Lee Schwamm, M.D., says that telemedicine vendors offering acute-care services risk undermining healthcare, just as charter schools have challenged public education and Fed Ex the U.S. Postal Service.
“Urgent care should be part of an integrated delivery network,” said Dr. Schwamm, who is also the director of telestroke services at Massachusetts Massachusetts General Hospital, at the iHT2 Health IT summit in Boston.
MedCity News paraphrased that he said that “telemedicine companies risk creating their own information silos because they don’t do an adequate job of ensuring these patient-physician interactions get passed along to patients primary care physicians and aren’t designed with follow-up care in mind. They are also attracting dissatisfied physicians who want to set their own work hours rather than the long hours they currently work.”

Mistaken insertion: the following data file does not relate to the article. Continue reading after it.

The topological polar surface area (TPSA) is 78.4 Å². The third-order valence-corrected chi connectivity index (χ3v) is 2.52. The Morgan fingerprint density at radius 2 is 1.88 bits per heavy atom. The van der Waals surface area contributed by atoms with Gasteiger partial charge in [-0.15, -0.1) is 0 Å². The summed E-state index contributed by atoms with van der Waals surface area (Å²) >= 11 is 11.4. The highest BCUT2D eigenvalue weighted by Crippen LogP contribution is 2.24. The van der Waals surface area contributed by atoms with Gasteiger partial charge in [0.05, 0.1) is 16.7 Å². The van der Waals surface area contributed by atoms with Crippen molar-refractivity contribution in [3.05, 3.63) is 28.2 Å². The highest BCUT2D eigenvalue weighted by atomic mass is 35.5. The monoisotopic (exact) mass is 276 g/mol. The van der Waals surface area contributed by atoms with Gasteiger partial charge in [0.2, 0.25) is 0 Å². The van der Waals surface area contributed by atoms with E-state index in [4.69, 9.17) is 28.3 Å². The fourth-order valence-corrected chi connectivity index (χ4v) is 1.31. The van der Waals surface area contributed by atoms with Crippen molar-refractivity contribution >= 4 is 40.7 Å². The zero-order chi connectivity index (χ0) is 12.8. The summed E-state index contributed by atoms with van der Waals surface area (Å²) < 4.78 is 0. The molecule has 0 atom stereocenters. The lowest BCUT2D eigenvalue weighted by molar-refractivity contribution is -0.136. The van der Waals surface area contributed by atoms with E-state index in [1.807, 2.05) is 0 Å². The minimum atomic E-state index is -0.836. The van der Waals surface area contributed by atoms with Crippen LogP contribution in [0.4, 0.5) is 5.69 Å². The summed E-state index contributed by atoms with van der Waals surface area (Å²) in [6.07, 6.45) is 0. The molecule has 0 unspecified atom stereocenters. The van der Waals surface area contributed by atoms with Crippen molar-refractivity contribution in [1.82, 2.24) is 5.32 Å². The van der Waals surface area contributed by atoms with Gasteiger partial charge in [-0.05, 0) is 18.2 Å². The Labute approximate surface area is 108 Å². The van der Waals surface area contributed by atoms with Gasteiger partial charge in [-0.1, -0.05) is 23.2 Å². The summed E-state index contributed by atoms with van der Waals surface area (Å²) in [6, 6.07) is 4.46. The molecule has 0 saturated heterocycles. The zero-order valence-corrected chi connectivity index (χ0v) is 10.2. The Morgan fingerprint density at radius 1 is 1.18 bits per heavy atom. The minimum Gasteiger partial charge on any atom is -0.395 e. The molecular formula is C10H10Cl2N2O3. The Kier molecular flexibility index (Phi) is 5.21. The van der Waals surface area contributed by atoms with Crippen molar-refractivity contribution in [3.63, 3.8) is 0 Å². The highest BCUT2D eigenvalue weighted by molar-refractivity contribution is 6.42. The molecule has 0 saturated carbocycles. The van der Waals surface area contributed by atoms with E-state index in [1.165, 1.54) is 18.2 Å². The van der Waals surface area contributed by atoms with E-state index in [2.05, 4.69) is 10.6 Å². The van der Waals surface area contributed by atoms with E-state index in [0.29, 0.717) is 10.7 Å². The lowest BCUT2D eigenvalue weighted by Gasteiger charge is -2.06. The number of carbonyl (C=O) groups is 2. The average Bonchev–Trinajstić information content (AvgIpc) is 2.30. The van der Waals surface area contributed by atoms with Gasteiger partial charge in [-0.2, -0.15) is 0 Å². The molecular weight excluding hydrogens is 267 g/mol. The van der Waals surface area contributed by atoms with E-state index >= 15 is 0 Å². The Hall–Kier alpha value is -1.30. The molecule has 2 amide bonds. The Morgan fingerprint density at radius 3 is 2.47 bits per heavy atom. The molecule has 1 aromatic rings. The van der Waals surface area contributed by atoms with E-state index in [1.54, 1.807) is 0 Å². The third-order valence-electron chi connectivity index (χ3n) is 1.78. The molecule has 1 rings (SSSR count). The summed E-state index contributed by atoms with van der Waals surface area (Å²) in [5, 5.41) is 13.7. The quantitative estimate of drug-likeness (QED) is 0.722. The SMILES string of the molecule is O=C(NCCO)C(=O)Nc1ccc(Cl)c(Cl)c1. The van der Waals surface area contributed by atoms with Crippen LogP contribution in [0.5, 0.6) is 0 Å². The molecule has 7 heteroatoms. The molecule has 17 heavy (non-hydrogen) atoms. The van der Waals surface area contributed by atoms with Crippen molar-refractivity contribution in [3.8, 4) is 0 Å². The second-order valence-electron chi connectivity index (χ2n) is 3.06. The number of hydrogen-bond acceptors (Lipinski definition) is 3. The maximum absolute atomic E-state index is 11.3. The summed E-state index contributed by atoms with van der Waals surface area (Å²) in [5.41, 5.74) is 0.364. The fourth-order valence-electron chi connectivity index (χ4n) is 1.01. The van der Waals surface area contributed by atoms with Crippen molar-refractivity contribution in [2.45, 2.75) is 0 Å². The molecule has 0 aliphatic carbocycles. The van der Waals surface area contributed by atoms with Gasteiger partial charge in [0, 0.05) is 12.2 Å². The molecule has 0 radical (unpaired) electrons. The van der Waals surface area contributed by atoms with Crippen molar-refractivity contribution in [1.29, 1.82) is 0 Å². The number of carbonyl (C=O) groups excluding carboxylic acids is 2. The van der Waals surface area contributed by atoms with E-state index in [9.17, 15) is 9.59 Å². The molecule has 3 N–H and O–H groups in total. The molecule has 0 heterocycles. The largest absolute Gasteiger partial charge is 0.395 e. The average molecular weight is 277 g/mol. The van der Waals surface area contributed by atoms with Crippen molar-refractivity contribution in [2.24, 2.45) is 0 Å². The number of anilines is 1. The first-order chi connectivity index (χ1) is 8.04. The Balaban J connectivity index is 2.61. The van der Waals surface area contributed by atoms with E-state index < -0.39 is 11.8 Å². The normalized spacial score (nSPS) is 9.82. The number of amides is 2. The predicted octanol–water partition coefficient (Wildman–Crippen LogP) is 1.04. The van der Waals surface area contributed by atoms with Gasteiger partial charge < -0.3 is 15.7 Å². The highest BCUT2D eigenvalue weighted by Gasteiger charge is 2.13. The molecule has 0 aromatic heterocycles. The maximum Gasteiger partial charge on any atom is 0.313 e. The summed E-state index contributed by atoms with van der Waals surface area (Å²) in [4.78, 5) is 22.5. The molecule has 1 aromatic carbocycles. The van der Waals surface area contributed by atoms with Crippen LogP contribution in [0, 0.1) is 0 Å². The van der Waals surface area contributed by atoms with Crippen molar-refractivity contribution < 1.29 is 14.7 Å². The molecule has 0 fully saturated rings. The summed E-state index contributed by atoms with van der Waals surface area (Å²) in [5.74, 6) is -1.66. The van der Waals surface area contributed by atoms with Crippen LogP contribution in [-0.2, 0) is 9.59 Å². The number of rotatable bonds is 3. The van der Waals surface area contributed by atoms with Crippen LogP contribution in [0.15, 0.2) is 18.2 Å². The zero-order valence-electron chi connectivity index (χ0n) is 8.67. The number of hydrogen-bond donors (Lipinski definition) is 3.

“It destroys the profession,” he said, adding, MedCity News reported, that it is attracting wealthier patients who can pay out of pocket for these services.
“It’s pulling dollars out of the healthcare system that are desperately needed to care for poorer patients.”